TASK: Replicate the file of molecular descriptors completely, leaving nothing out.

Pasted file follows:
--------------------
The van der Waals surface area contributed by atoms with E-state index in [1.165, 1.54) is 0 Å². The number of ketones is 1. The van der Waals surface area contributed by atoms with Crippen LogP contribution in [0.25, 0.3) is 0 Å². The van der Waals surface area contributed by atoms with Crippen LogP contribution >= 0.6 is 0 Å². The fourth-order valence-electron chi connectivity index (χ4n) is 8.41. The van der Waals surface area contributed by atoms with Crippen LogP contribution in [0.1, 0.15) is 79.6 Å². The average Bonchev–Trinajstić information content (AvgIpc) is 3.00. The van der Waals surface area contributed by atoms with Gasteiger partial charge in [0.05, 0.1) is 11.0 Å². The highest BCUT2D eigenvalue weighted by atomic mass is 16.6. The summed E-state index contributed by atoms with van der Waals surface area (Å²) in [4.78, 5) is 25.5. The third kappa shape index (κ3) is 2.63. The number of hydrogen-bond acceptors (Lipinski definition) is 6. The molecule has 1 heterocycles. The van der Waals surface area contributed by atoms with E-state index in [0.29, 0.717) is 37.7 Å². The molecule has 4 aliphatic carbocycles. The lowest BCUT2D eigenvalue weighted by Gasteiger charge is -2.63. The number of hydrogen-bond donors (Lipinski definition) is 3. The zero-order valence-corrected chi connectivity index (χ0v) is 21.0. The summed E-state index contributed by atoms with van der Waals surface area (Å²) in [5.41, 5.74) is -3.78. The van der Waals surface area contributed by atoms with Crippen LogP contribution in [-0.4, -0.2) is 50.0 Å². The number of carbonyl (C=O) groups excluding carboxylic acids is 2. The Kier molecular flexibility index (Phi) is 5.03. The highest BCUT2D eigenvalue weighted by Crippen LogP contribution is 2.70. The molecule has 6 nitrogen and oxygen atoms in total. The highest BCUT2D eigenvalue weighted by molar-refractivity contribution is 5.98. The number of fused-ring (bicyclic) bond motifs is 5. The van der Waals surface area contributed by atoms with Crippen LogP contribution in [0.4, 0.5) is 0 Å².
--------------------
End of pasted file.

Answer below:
The van der Waals surface area contributed by atoms with E-state index in [1.165, 1.54) is 0 Å². The number of ketones is 1. The van der Waals surface area contributed by atoms with Crippen LogP contribution in [0.25, 0.3) is 0 Å². The van der Waals surface area contributed by atoms with Crippen LogP contribution >= 0.6 is 0 Å². The fourth-order valence-electron chi connectivity index (χ4n) is 8.41. The van der Waals surface area contributed by atoms with Crippen LogP contribution in [0.1, 0.15) is 79.6 Å². The average Bonchev–Trinajstić information content (AvgIpc) is 3.00. The van der Waals surface area contributed by atoms with Gasteiger partial charge in [0.05, 0.1) is 11.0 Å². The highest BCUT2D eigenvalue weighted by atomic mass is 16.6. The summed E-state index contributed by atoms with van der Waals surface area (Å²) in [4.78, 5) is 25.5. The third kappa shape index (κ3) is 2.63. The number of hydrogen-bond acceptors (Lipinski definition) is 6. The molecule has 1 heterocycles. The van der Waals surface area contributed by atoms with E-state index in [0.29, 0.717) is 37.7 Å². The molecule has 4 aliphatic carbocycles. The lowest BCUT2D eigenvalue weighted by Gasteiger charge is -2.63. The number of hydrogen-bond donors (Lipinski definition) is 3. The zero-order valence-corrected chi connectivity index (χ0v) is 21.0. The summed E-state index contributed by atoms with van der Waals surface area (Å²) in [5.41, 5.74) is -3.78. The van der Waals surface area contributed by atoms with Crippen LogP contribution in [-0.4, -0.2) is 50.0 Å². The number of carbonyl (C=O) groups excluding carboxylic acids is 2. The Kier molecular flexibility index (Phi) is 5.03. The highest BCUT2D eigenvalue weighted by Crippen LogP contribution is 2.70. The molecule has 6 nitrogen and oxygen atoms in total. The highest BCUT2D eigenvalue weighted by molar-refractivity contribution is 5.98. The number of fused-ring (bicyclic) bond motifs is 5. The van der Waals surface area contributed by atoms with Crippen LogP contribution in [0.4, 0.5) is 0 Å².